String author = "Lincoln W Daniel";
String bookTitle = "Java for Humans";
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What is Java for Humans

Java for Humans is a series of books written by Lincoln W Daniel that attempt to teach Java programming concepts in human relatable ways. With a focus on beginners, Java for Humans aims to help anyone become a skilled Java programmer.


Every programming concept is explained thoroughly enough for a beginner to understand.


Coding concepts are related to life experiences that beginners can relate to.


Build small projects as you learn. At the end, we build a small fighting game with a graphical userf interface for the desktop.

The Author

Lincoln W Daniel, a software engineer, is the ModernNerd and has had the opportunity of working at companies like IBM, NASA, and

Learn More About the Author

Why Read this Book

I am writing this book to teach anybody with the slightest bit of interest in computer science, software engineering, and programming/coding how to begin by learning Java, the most widely used and deployed programming language today. However, Java for Humans won’t be like other coding books. My intention is to relate coding to human experiences to make it easier for beginners to learn and have a connection with Java.

Supporting Source Code

A great way to read this book is to also have the supporting source code for each chapter opened in your IDE. There will be increasingly large amounts of code in the remaining chapters of this book, but much of it will be omitted from the text to keep the chapters short. If a chapter appears long, it is likely that a considerable amount of it is code, not plain text, so hang in there. Each chapter’s supporting source code can be found in its own namesake package under the source (src) folder. From the root folder, navigate to “src” and then choose the chapter you want to view. Download the full project from GitHub but remember to type out all of the code yourself in order to effectively learn the Java language.

Copy and paste it into an IDE [NetBeans (easiest), Eclipse, or IntelliJ (best)] to format it for easier reading. For future code, you are expected to rewrite the code and try to understand it. See if your output matches mine. Integrated Development Environment (IDE)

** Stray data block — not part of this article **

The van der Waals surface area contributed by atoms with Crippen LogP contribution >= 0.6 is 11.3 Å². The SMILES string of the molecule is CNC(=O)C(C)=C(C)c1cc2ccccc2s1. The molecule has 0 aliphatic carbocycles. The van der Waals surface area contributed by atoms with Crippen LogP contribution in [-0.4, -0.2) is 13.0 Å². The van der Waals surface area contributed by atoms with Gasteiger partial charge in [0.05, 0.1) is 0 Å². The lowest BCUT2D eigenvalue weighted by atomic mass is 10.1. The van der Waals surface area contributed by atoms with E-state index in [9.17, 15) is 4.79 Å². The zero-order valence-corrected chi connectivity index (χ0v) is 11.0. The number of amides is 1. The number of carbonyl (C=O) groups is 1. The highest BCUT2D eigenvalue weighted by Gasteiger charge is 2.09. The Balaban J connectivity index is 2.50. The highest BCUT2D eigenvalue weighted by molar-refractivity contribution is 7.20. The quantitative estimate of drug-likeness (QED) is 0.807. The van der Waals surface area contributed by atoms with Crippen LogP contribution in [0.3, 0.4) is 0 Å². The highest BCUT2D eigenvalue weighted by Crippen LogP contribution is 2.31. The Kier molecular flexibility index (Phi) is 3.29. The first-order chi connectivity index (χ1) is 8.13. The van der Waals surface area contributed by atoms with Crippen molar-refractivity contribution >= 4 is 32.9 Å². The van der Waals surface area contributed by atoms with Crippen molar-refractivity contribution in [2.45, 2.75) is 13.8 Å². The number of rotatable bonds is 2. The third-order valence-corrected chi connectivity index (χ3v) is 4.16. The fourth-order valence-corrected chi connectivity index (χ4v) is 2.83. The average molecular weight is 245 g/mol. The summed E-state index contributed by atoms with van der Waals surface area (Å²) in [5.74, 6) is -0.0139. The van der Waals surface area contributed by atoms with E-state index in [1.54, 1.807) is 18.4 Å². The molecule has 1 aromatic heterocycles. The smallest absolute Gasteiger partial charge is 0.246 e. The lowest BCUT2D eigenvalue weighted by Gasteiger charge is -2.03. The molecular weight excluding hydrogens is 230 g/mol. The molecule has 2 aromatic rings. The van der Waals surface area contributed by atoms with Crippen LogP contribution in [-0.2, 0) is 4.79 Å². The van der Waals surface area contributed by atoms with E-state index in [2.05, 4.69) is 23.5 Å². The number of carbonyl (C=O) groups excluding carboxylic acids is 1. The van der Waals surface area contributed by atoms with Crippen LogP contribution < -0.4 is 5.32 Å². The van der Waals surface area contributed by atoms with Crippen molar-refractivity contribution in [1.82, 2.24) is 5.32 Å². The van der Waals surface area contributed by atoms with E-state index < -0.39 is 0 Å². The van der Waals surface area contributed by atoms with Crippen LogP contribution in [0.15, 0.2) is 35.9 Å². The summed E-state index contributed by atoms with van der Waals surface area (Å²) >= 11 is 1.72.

You will learn many new concepts that will help you become a talented Java programmer. Before we begin, this chapter covers some things we should settle to ensure our journey is smooth, peaceful, and stress free.


What You Can do With Java If you need more motivation to learn Java, read the Conclusion chapter to learn more about what you can do with Java, how much you stand to gain from being a Java programmer, and how Java for Humans can get you started on the path to a promising career in Java software development.

What You Need Before Reading

This book will make use of Java 8, version 1.8.0_51, and you need a program to run the supporting code/programs. To learn Java, you will need to do a good deal of Googling, so let’s start now. Search Google or Youtube for how to install and use the NetBeans IDE along with Java 1.8 from Oracle. I would explain how to do it, but my explanation may not work for everyone because there are many different operating systems the readers of this book may be using.

A great starting point is to visit the official website for Java resources: you can download both NetBeans and the most recent Java version from this link ->

Integrated Development Environment (IDE)

Going forward, I will be using NetBeans to deploy code as this is the easiest integrated development environment (IDE) for beginners. Feel free to leave any comments of NetbBeans issues and I’ll do my best to get back to you.

Click here to learn how to install NetBeans on Windows ->

Click here to learn how to install NetBeans on Mac ->

Learning by Googling To learn Java, you will need to do a good deal of research through Google. I explain in depth how to learn by Googling and using other online resources in the Learning by Googling chapter. In this book, I have that chapter positioned after the chapters that cover the most basic Java concepts, but feel free to read it after this chapter.